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Estimating Production and Utilization of Jojoba

Bruce A. Roundy, G. B. Ruyle and Jane Ard
Journal of Range Management
Vol. 42, No. 1 (Jan., 1989), pp. 75-78
DOI: 10.2307/3899663
Stable URL: http://www.jstor.org/stable/3899663
Page Count: 4
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Since scans are not currently available to screen readers, please contact JSTOR User Support for access. We'll provide a PDF copy for your screen reader.
Estimating Production and Utilization of Jojoba
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Abstract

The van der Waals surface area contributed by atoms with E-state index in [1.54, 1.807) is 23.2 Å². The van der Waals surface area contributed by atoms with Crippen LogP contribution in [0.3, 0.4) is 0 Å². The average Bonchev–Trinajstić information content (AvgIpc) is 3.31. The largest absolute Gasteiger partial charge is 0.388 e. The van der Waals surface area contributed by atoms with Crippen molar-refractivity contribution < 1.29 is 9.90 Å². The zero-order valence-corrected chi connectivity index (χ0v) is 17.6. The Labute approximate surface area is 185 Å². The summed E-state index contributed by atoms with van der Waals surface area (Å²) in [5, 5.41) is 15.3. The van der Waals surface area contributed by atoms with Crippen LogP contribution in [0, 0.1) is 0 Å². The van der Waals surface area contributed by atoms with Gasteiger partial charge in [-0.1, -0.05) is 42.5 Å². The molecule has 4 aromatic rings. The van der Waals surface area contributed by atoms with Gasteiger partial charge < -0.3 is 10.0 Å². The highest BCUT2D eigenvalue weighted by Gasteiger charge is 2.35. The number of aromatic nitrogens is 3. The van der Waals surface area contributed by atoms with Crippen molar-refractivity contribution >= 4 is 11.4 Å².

Jojoba (Simmondsia chinensis) is a major evergreen browse species for livestock and wildlife throughout its range from central Arizona to northwest Mexico and Baja California. Current guidelines for grazing management are based on utilization levels as estimated from determining the percentage of twigs grazed. Utilization can be estimated more accurately from twig diameter measurements. On 3 sites in southern Arizona, leaf weight, stem weight and total weight were correlated with the square of twig internode diameter, having average r2 values of 0.81, 0.73, and 0.83, respectively, for small diameter twigs (≤3mm) most frequently browsed. Estimates of twig weight from regression equations for the 3 sites varied less than 0.3 g and low standard errors of estimate (≤0.33) indicate twig diameter measurements can give precise estimates of twig weight. Percent utilization of current year's growth can be calculated from estimates of twig weight remaining and twig weight removed by grazing from diameter measurements at initiation of current year's growth and at the point of grazing, respectively. On 2 sites, mean grazed twigs and mean weight utilization were similar for shrubs moderately grazed by cattle. However, regressions of weight utilization on percent twigs grazed indicated that percent twigs grazed could overestimate weight utilization of total twigs and underestimate weight utilization of current year's twigs, especially when utilization is high. An alternative to basing management of jojoba on time-consuming utilization measurements and arbitrary utilization limits is to monitor size of marked shrubs and manage for stable or gradually increasing shrub size.

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